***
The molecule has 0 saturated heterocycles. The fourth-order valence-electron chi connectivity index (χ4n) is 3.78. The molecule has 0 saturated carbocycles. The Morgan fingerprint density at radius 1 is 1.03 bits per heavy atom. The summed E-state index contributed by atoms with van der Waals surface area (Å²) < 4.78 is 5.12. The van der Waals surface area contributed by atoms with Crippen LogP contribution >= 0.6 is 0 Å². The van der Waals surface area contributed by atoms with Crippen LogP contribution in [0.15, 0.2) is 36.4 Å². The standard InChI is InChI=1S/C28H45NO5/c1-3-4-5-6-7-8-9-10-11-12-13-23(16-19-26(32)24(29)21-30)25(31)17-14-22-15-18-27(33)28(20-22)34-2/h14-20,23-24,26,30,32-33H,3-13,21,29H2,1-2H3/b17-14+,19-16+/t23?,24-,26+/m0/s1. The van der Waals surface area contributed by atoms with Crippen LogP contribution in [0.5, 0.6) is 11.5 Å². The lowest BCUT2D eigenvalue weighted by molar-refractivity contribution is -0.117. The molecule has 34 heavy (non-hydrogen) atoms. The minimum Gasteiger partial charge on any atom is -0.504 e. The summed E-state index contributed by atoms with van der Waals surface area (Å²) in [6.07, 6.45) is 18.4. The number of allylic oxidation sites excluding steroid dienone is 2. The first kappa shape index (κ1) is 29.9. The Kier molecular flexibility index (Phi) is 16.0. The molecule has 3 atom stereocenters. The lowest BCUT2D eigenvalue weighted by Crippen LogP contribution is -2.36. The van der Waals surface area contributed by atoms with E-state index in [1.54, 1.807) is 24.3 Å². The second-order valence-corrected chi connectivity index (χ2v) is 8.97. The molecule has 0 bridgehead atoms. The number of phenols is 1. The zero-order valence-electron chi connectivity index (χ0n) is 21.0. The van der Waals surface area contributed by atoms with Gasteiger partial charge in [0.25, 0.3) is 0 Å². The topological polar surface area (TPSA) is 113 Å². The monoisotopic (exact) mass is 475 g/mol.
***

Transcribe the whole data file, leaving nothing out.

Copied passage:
The molecule has 0 saturated heterocycles. The fourth-order valence-electron chi connectivity index (χ4n) is 3.78. The molecule has 0 saturated carbocycles. The Morgan fingerprint density at radius 1 is 1.03 bits per heavy atom. The summed E-state index contributed by atoms with van der Waals surface area (Å²) < 4.78 is 5.12. The van der Waals surface area contributed by atoms with Crippen LogP contribution >= 0.6 is 0 Å². The van der Waals surface area contributed by atoms with Crippen LogP contribution in [0.15, 0.2) is 36.4 Å². The standard InChI is InChI=1S/C28H45NO5/c1-3-4-5-6-7-8-9-10-11-12-13-23(16-19-26(32)24(29)21-30)25(31)17-14-22-15-18-27(33)28(20-22)34-2/h14-20,23-24,26,30,32-33H,3-13,21,29H2,1-2H3/b17-14+,19-16+/t23?,24-,26+/m0/s1. The van der Waals surface area contributed by atoms with Crippen LogP contribution in [0.5, 0.6) is 11.5 Å². The lowest BCUT2D eigenvalue weighted by molar-refractivity contribution is -0.117. The molecule has 34 heavy (non-hydrogen) atoms. The minimum Gasteiger partial charge on any atom is -0.504 e. The summed E-state index contributed by atoms with van der Waals surface area (Å²) in [6.07, 6.45) is 18.4. The number of allylic oxidation sites excluding steroid dienone is 2. The first kappa shape index (κ1) is 29.9. The Kier molecular flexibility index (Phi) is 16.0. The molecule has 3 atom stereocenters. The lowest BCUT2D eigenvalue weighted by Crippen LogP contribution is -2.36. The van der Waals surface area contributed by atoms with E-state index in [1.54, 1.807) is 24.3 Å². The second-order valence-corrected chi connectivity index (χ2v) is 8.97. The molecule has 0 bridgehead atoms. The number of phenols is 1. The zero-order valence-electron chi connectivity index (χ0n) is 21.0. The van der Waals surface area contributed by atoms with Gasteiger partial charge in [0.25, 0.3) is 0 Å². The topological polar surface area (TPSA) is 113 Å². The monoisotopic (exact) mass is 475 g/mol.